Our expert says:
If you'll check the archives of this forum, you'll find I have discussed cutting behaviours quite ofen. It is very alarming behaviour which greatly disturbs other people, but isn't usually associated with dangerous suicide attempts, though of course this possibility also can't be ignored. I wonder whether the doctor you refer to was a specialist psychiatrist, who is who she needs to see for a full assessment. There needs to be a proper assessment. If Depression, or Bipolar Disorder is present and properly diagnosed, that in itself needs to be properly treated, which may require specific medications ; the cutting usually needs skilled psychotherapy, which the psychiatrist needs to arrange. In m experience, simply telling you to "watch her" without discussing what to watch for and how to handle any crises that might arise, isn't very useful.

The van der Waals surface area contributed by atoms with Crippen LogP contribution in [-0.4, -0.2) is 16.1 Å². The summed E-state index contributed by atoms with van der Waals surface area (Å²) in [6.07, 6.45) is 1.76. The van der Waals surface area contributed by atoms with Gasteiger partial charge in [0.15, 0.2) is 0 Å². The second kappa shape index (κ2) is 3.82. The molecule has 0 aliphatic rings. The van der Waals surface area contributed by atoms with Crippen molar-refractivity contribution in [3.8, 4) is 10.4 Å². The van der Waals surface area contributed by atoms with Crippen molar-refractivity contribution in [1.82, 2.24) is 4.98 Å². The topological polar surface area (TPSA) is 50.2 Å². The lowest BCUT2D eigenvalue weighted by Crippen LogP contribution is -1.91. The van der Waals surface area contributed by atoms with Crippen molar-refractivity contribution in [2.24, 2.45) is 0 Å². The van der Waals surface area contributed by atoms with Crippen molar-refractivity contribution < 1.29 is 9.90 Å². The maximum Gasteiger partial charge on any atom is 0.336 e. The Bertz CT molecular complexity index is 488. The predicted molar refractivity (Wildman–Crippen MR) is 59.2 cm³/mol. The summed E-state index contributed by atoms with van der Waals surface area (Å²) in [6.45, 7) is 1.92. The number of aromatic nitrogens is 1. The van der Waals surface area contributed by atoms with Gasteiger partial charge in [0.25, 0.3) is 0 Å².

I'm also not sure that "putting her in an institution" as such is always useful --- though in a crisis, admission to a psychiatric hospital ( so that there would be staff experienced in observation and handling such crises ) can be useful for a short while.
berni's comments match the results of some major research I did in this area some years back. She will be able to stop cutting when the therapist helps her to find alternative ways to handle the emotional crises she has been experiencing. She can get out of this unpleasant phase and move on to a happier and more constructive part of her life
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